Which Will Effect U.S. Stocks By ...
Conserving what is failing is not a path to stability.
Why Greece is simply a symptom of a much larger problem
The divergence theme is not longer being eclipsed by the Greek drama and the Chinese stock market slide. See how this week's developments fit into the bigger picture.
Greece’s lesson for Russia, and for China and Iran, is to avoid all financial relationships with the West. The West simply cannot be trusted. The “globalism” that is hyped in the West is inconsistent with Washington’s unilateralism. No country with assets inside the Western system can afford to have policy differences with Washington. It is testimony to the insouciance of our time that the stark inconsistency of globalism with American unilateralism has passed unnoticed.
There has been so much attention on Greece in recent weeks, but the truth is that Greece represents only a very tiny fraction of an unprecedented global debt bomb which threatens to explode at any moment. The only “solution” under our current system is to kick the can down the road for as long as we can until this colossal debt pyramid finally collapses in upon itself.
The last time these criteria were met... stocks plunged over 90% over the next 24 months.
China’s central bank is officially in the business of financing leveraged stock buying and as Bloomberg reports, the country's state-run margin lender now has the capacity to pump the equivalent of five Greek bailouts into leveraged stock trades.
- Back Greek talks or face chaos, Merkel tells German lawmakers (Reuters)
- Fear of the Unknown Binds a Greek Deal With Few Believers (WSJ)
- Grexit Still on the Table Even With EU’s Latest Band-Aid (BBG)
- Donald Tusk warns of extremist political contagion (FT)
- Germany, Not Greece, Should Exit the Euro (BBG)
- Sabine Files Bankruptcy in New York as Oil Prices Fall (BBG)
- Markets Bow to Central Bankers as Bonds Rise, Pound Strengthens (BBG)
After weeks of overnight turbulence following every twist and turn in the Greek drama, this morning has seen a scarcity of mostly gap up (or NYSE-breakding "down") moves, and S&P500 futures are unchanged as of this moment however the Nasdaq is looking set for another record high at the open after last night's better than expected GOOG results which sent the stop higher by 11% of over $40 billion in market cap. We expect this not to last very long as the traditional no volume, USDJPY-levitation driven buying of ES will surely resume once US algos wake up and launch the self-trading spoof programs. More importantly: a red close on Friday is not exactly permitted by the central planners.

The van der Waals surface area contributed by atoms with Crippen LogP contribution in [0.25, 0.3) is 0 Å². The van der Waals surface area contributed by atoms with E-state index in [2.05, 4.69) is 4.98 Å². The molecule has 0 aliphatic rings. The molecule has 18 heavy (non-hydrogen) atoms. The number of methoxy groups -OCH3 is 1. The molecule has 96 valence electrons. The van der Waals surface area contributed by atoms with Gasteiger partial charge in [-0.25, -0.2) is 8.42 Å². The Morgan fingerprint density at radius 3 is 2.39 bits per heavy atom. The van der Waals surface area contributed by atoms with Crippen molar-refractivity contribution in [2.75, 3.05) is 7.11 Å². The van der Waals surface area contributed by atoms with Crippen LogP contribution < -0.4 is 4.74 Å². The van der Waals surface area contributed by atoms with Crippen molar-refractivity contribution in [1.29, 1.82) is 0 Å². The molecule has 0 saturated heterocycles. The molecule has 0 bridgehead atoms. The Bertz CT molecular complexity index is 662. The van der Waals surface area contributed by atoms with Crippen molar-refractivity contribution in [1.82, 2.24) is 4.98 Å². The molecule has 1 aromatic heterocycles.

Whether China is busy championing trade deals outside of the US dollar, buying up some of the world’s biggest companies, taking over foreign housing markets, or building massive networks of nuclear or wind power grids, it is clear that the country is a world power to be reckoned with. To be considered a true force, China also needs to be able to back up its economic and political might with a top notch military. Today’s infographic compares the armed forces of China with the United States.
After a brief "don't fight the PBOC" three days of releveraging, China margin debt declined once again to 4-month lows. An opening pop - as is now ubiquitous has faded in FTSE China A50 futures but CSI-300 futures (which expire today and are this subject to some 'odd' behavior) are holding modest gains, despite a quarter of Chinese stocks remain halted. For those tempted back in to the deep end of global equity risk, we offer what must go down as the Baghdad Bob quote of the year, from the Chairman of HKEX, "China's stock market is the safest in the world."
Hyperinflation in the U.S. is coming sometime in the next 20 years or so, and this isn't a cry from a Chicken Little, but a conclusion that the analysis strongly suggests. It is possible hyperinflation could happen during the next few years, but that seems unlikely since it would require a series of major crises and political blunders – events unprecedented in the history of the United States. If this led to a corruption of Constitutional rights in the midst of an exaltation of the Executive Branch that resulted in loss of the rule of law, hyperinflation might result. It is much more probable that hyperinflation will be preceded by a long slow decline that will include a protracted period of high inflation, and that the crash of the dollar and hyperinflation will be the final tumble off a looming, steep cliff.
THIS IS THE REAL CRISIS THAT GREECE WILL TRIGGER SHORTLY .